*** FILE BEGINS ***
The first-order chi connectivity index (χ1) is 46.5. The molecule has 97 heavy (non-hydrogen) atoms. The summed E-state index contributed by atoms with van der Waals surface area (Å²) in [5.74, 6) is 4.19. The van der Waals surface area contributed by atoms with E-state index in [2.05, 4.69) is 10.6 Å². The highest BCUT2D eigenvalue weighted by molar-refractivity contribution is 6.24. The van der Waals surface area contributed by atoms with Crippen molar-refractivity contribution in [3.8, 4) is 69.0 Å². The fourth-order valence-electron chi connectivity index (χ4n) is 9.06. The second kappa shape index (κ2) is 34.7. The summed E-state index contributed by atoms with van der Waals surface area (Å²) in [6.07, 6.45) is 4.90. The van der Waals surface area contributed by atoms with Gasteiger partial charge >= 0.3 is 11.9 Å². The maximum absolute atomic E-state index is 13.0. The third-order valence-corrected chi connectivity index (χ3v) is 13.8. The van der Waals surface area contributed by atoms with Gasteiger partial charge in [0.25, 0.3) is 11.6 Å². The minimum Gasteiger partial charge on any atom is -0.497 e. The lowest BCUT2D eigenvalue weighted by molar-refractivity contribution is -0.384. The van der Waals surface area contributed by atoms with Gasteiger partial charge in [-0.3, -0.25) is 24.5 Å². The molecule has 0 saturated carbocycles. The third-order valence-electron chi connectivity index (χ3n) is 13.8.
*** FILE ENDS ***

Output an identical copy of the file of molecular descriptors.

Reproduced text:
The first-order chi connectivity index (χ1) is 46.5. The molecule has 97 heavy (non-hydrogen) atoms. The summed E-state index contributed by atoms with van der Waals surface area (Å²) in [5.74, 6) is 4.19. The van der Waals surface area contributed by atoms with E-state index in [2.05, 4.69) is 10.6 Å². The highest BCUT2D eigenvalue weighted by molar-refractivity contribution is 6.24. The van der Waals surface area contributed by atoms with Crippen molar-refractivity contribution in [3.8, 4) is 69.0 Å². The fourth-order valence-electron chi connectivity index (χ4n) is 9.06. The second kappa shape index (κ2) is 34.7. The summed E-state index contributed by atoms with van der Waals surface area (Å²) in [6.07, 6.45) is 4.90. The van der Waals surface area contributed by atoms with Gasteiger partial charge >= 0.3 is 11.9 Å². The maximum absolute atomic E-state index is 13.0. The third-order valence-corrected chi connectivity index (χ3v) is 13.8. The van der Waals surface area contributed by atoms with Gasteiger partial charge in [0.25, 0.3) is 11.6 Å². The minimum Gasteiger partial charge on any atom is -0.497 e. The lowest BCUT2D eigenvalue weighted by molar-refractivity contribution is -0.384. The van der Waals surface area contributed by atoms with Gasteiger partial charge in [-0.3, -0.25) is 24.5 Å². The molecule has 0 saturated carbocycles. The third-order valence-electron chi connectivity index (χ3n) is 13.8.